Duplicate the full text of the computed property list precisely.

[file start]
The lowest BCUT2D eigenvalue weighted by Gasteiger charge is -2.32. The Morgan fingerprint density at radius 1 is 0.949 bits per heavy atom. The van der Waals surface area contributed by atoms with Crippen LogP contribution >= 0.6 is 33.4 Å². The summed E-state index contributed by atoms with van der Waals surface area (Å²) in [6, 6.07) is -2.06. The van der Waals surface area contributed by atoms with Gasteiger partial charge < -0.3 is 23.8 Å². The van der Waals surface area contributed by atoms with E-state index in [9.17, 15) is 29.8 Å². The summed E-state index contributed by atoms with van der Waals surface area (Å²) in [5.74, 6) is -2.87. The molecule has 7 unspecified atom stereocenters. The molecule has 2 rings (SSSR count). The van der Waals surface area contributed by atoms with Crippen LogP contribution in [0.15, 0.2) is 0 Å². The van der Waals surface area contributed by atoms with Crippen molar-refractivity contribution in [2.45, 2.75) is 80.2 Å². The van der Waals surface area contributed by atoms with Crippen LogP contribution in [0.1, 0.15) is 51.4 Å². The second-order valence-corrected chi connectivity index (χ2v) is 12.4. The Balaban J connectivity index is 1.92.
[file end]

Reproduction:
The lowest BCUT2D eigenvalue weighted by Gasteiger charge is -2.32. The Morgan fingerprint density at radius 1 is 0.949 bits per heavy atom. The van der Waals surface area contributed by atoms with Crippen LogP contribution >= 0.6 is 33.4 Å². The summed E-state index contributed by atoms with van der Waals surface area (Å²) in [6, 6.07) is -2.06. The van der Waals surface area contributed by atoms with Gasteiger partial charge < -0.3 is 23.8 Å². The van der Waals surface area contributed by atoms with E-state index in [9.17, 15) is 29.8 Å². The summed E-state index contributed by atoms with van der Waals surface area (Å²) in [5.74, 6) is -2.87. The molecule has 7 unspecified atom stereocenters. The molecule has 2 rings (SSSR count). The van der Waals surface area contributed by atoms with Crippen LogP contribution in [0.15, 0.2) is 0 Å². The van der Waals surface area contributed by atoms with Crippen molar-refractivity contribution in [2.45, 2.75) is 80.2 Å². The van der Waals surface area contributed by atoms with Crippen LogP contribution in [0.1, 0.15) is 51.4 Å². The second-order valence-corrected chi connectivity index (χ2v) is 12.4. The Balaban J connectivity index is 1.92.